April 18, 2021

Volume XI, Number 108


April 16, 2021

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We Now Know For Whom the Statute Tolls

In our February 12th blog post, we raised the question of how to interpret the duration of the DOL/Treasury relief tolling certain benefit plan deadlines  due to the COVID-19 pandemic. Without guidance from the agencies, it was unclear whether the relief was set to expire in a few days (on February 28, 2021) due to a one-year tolling limit in ERISA and the Internal Revenue Code, or whether it would continue for a longer period. Now we have our answer.

In EBSA Disaster Relief Notice 2021-01, the DOL explains that the one-year tolling period will be applied on an individual-by-individual basis, meaning that a deadline will be tolled until the earlier of (i) one year from the date the individual was first eligible for the relief, or (ii) the end of the Outbreak Period (i.e., 60 days after the announced end of the National Emergency, which is ongoing).  This means that every plan participant and beneficiary who was subject to a deadline that expired March 1, 2020 or later will have until the one-year anniversary of that deadline to take the required action (i.e., elect or pay for COBRA coverage, exercise a special enrollment right, or file a claim or appeal), unless the Outbreak Period ends sooner. Somewhat unexpectedly, this includes individuals who have a deadline that expires after February 28, 2021.

What to do now? Plans need to consider the types of notices and/or announcements they should make to participants and beneficiaries, and whether those notices can be general in nature or need to be more individualized. In this regard, the DOL suggests that plans should consider affirmatively sending a notice regarding the end of the relief period if it knows or has reason to know that an individual’s relief period is ending. Plans also should review the notices they sent when this began, as the notices likely will need to be updated depending on how they were worded. Interestingly, the DOL Notice goes a step further by suggesting that plans consider ways to ensure that participants and beneficiaries who are losing group health coverage are aware of other options that may be available, such as Marketplace coverage, particularly in light of new special enrollment opportunities in certain states.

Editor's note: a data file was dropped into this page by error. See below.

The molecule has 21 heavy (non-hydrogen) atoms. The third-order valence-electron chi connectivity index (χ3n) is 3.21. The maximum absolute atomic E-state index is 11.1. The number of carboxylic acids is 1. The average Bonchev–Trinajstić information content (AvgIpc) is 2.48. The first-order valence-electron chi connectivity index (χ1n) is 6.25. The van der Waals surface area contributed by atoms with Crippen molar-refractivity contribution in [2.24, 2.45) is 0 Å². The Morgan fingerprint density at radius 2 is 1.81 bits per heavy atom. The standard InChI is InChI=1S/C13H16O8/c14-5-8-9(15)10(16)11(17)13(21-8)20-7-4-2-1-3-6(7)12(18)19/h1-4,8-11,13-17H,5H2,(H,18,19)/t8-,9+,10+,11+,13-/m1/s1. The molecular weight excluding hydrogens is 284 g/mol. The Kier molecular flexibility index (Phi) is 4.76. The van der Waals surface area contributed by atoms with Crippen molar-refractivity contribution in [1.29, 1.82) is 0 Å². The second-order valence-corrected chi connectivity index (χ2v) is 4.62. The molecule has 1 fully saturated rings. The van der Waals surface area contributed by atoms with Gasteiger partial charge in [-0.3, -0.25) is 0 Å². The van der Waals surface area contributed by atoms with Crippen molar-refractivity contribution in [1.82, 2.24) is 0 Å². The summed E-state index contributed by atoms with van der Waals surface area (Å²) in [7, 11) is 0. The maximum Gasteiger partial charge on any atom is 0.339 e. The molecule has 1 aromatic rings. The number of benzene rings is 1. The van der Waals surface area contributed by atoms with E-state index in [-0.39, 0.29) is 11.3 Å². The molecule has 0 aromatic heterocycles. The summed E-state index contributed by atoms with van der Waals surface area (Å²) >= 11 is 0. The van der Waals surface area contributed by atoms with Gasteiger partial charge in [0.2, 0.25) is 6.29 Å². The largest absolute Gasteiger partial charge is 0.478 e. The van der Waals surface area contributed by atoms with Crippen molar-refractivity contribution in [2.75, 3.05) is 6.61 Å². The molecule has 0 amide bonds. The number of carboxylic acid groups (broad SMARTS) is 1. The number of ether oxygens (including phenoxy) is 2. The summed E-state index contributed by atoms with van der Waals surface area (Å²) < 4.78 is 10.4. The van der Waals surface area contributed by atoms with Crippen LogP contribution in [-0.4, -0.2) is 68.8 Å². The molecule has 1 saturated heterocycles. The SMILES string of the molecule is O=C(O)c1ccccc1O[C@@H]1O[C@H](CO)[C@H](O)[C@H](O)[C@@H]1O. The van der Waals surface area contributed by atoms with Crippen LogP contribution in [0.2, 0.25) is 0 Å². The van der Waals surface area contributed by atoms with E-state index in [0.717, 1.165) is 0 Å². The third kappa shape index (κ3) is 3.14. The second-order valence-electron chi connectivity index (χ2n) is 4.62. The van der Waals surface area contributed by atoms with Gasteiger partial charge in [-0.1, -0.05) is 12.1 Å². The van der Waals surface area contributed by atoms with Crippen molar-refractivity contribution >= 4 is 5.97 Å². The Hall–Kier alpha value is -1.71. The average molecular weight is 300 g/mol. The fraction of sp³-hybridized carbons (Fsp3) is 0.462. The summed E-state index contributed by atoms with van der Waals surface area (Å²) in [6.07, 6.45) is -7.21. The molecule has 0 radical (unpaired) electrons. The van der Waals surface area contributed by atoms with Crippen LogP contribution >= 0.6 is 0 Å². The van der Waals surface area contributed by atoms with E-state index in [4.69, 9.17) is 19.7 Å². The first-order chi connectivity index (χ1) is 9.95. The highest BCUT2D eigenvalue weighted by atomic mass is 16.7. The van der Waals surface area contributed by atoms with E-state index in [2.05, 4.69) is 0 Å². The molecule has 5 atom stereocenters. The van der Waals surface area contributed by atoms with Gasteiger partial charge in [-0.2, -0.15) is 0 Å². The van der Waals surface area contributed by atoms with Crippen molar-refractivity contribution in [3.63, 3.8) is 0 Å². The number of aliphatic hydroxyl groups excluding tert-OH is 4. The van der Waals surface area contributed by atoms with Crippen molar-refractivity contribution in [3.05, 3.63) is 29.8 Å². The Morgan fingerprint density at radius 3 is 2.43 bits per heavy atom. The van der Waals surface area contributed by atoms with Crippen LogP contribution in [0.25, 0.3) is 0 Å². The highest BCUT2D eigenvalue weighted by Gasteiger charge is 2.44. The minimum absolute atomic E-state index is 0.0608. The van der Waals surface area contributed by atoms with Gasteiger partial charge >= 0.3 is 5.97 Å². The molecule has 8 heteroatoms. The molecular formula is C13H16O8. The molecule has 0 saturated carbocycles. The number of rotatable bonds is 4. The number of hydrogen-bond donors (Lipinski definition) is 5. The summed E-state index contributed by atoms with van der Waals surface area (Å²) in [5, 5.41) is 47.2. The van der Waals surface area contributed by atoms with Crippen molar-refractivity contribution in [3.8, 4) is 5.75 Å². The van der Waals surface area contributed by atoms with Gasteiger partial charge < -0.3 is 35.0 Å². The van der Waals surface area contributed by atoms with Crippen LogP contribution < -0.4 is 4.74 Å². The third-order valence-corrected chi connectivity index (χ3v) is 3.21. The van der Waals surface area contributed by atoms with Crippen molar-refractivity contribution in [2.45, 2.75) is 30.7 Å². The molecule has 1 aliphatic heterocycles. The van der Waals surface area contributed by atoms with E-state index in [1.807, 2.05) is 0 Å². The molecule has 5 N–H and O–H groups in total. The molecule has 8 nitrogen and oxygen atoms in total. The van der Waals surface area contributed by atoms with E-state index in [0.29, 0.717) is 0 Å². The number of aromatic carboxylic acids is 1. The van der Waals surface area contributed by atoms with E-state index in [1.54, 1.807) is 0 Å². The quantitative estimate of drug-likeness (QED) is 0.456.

While the agencies’ position may be unwelcome news for some who expected the administrative burdens of tolling to end at the end of the one-year period on February 28,2021, it is not entirely unexpected. The DOL reiterates that, in light of the ongoing issues caused by the pandemic, plans should be administered in a reasonable manner taking into account the difficulties facing individuals due to the pandemic and the fact that they rely on the plans’ benefits for their well-being. With this guidance in mind, plan administrators should exercise caution and provide appropriate notice before denying an individual a benefit or right based on a failure to take action within the applicable timeframes.

© 2021 Proskauer Rose LLP. National Law Review, Volume XI, Number 57



About this Author

Paul Hamburger Employee Benefits Law Attorney Proskauer Rose Law Firm

Paul M. Hamburger is co-chair of the Employee Benefits & Executive Compensation Group and head of the Washington, DC office. Paul is also a leader of the Practice Center’s health and welfare subgroup and a member of Proskauer’s Health Care Reform Task Force.

Paul provides technical knowledge and advice to employers on all aspects of their employee benefit programs, and advises employee benefit plan trustees and service providers on ERISA and employee benefit plan-related matters. He has extensive experience in negotiating service provider...

Roberta K Chevlowe, Labor, Employment, Attorney, Proskauer, Law Firm
Senior Counsel

Roberta Karen Chevlowe, a Senior Counsel in the Labor & Employment Law Department, practices in the field of employee benefits law. Roberta counsels employers and other benefit plan sponsors with regard to a broad spectrum of issues relating to the establishment, administration and continued legal compliance of all types of employee benefit plans. She advises clients regularly with regard to ERISA’s reporting and disclosure requirements and fiduciary duty provisions; health care reform compliance; COBRA administration; plan qualification issues arising under the Internal Revenue Code;...